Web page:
On older vehicles, when you turn the ignition off there is almost no drain on the battery, except maybe an electric clock or the dome light if you open the door. Also, the battery can be disconnected if you are storing the vehicle for a period of months to prevent it from running down.
With late model computer-equipped vehicles, it is a different story. When you turn the ignition key off (or use the "Start" button to turn the engine off), many onboard modules continue to draw a small current from the battery to keep their learned memory settings alive. A keyless entry system will also remain active as will the anti-theft system. Most modules go into a "sleep" mode after a certain length of time (10 to 30 minutes) to reduce the power drain, but even so the combined current draw from these various devices can exceed 20 to 50 milliamps, and may be as high as 300 to 400 milliamps on some vehicles.
If a late model vehicle is parked and not driven for a week, the battery can be run down as much as 50%. Let your car sit two or more weeks without being driven, and you may find the battery has fully discharged.
This is why the batteries in late model vehicles should be connected to a smart charger or trickle charger if they won't be driven for a long period of time.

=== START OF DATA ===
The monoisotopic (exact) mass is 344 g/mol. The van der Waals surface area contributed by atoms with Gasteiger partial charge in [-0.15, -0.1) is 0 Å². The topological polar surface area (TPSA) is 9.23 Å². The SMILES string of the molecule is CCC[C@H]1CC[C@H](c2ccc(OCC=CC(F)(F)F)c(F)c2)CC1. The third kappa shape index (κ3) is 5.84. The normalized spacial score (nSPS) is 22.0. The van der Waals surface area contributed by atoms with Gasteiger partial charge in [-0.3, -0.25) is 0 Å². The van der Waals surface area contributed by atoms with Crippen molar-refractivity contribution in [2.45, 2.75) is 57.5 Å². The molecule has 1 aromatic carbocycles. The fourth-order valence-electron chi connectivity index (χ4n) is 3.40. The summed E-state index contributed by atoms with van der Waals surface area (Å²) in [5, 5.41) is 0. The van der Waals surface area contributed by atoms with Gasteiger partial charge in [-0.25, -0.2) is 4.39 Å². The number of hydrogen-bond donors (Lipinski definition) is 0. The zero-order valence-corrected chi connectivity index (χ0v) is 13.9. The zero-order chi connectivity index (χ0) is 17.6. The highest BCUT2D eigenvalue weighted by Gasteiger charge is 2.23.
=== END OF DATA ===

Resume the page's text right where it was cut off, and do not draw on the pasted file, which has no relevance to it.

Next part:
Why not just disconnect the battery to prevent it from running down?
If you disconnect the battery on a late model computer-equipped vehicle, it can cause all kinds of issues. Modules that rely on the battery to maintain learned memory settings or programmed calibrations can "forget" their settings. This includes all radio channel presets, driver seat position presets, the operation of the climate control system, all-wheel drive control modules, body control modules, the PCM and transmission module, even steering angle sensor calibrations.
Some of these forgotten settings can be reset manually (like radio channels and driver seat adjustments), or will relearn automatically as the vehicle is driven (fuel trim, automatic transmission shift points, etc.). But others will not reset without doing some type of special relearn procedure, and some may may require reprogramming with a scan tool! Worse yet, some modules that have lost their power supply will never wake up, requiring a new module to fix the issue!
So if you want to store your late model vehicle for a period of time without creating battery and module memory issues, hook the battery up to a smart charger that will automatically maintain the battery charge without overcharging it, or a smart trickle charger. An ounce of prevention can save you a lot of trouble.
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My testimonial thst they work is that after 7 yrs of owning my softtail, I finally bought a new battery. Not because I had to. The battery still test good under load. Until I started using one, I was replacing batteries on my Vulcan 88 every season.